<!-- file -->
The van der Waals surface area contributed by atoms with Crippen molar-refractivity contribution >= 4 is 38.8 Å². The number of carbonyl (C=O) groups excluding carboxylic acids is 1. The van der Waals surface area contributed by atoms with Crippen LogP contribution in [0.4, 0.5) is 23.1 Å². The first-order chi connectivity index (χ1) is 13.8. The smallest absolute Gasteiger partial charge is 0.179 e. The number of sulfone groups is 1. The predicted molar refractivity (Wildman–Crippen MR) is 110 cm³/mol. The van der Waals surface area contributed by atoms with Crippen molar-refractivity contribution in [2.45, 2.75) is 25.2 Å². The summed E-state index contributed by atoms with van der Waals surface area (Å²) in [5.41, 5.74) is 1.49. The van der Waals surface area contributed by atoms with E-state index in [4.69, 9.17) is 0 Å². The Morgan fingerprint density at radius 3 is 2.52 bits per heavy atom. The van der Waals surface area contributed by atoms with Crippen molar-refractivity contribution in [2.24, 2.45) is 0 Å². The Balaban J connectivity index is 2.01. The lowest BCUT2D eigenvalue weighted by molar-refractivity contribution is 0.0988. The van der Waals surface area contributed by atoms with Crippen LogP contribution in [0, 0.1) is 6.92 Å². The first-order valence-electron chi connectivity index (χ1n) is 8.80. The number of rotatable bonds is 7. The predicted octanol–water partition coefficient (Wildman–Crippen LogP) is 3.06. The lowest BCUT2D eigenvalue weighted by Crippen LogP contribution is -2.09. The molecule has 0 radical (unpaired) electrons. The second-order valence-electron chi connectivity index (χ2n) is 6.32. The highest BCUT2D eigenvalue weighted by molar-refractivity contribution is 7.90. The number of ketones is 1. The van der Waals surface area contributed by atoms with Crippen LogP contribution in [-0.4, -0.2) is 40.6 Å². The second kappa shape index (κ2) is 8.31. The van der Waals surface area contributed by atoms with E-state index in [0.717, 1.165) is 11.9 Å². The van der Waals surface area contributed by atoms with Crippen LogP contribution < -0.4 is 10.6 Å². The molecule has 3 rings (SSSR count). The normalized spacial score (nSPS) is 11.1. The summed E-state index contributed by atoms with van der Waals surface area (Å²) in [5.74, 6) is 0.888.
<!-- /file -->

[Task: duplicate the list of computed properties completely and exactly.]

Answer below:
The van der Waals surface area contributed by atoms with Crippen molar-refractivity contribution >= 4 is 38.8 Å². The number of carbonyl (C=O) groups excluding carboxylic acids is 1. The van der Waals surface area contributed by atoms with Crippen LogP contribution in [0.4, 0.5) is 23.1 Å². The first-order chi connectivity index (χ1) is 13.8. The smallest absolute Gasteiger partial charge is 0.179 e. The number of sulfone groups is 1. The predicted molar refractivity (Wildman–Crippen MR) is 110 cm³/mol. The van der Waals surface area contributed by atoms with Crippen molar-refractivity contribution in [2.45, 2.75) is 25.2 Å². The summed E-state index contributed by atoms with van der Waals surface area (Å²) in [5.41, 5.74) is 1.49. The van der Waals surface area contributed by atoms with E-state index in [4.69, 9.17) is 0 Å². The Morgan fingerprint density at radius 3 is 2.52 bits per heavy atom. The van der Waals surface area contributed by atoms with Crippen molar-refractivity contribution in [2.24, 2.45) is 0 Å². The Balaban J connectivity index is 2.01. The lowest BCUT2D eigenvalue weighted by molar-refractivity contribution is 0.0988. The van der Waals surface area contributed by atoms with Crippen LogP contribution in [0, 0.1) is 6.92 Å². The first-order valence-electron chi connectivity index (χ1n) is 8.80. The number of rotatable bonds is 7. The predicted octanol–water partition coefficient (Wildman–Crippen LogP) is 3.06. The lowest BCUT2D eigenvalue weighted by Crippen LogP contribution is -2.09. The molecule has 0 radical (unpaired) electrons. The second-order valence-electron chi connectivity index (χ2n) is 6.32. The highest BCUT2D eigenvalue weighted by molar-refractivity contribution is 7.90. The number of ketones is 1. The van der Waals surface area contributed by atoms with Crippen LogP contribution in [-0.4, -0.2) is 40.6 Å². The second kappa shape index (κ2) is 8.31. The van der Waals surface area contributed by atoms with E-state index in [0.717, 1.165) is 11.9 Å². The van der Waals surface area contributed by atoms with Crippen LogP contribution < -0.4 is 10.6 Å². The molecule has 3 rings (SSSR count). The normalized spacial score (nSPS) is 11.1. The summed E-state index contributed by atoms with van der Waals surface area (Å²) in [5.74, 6) is 0.888.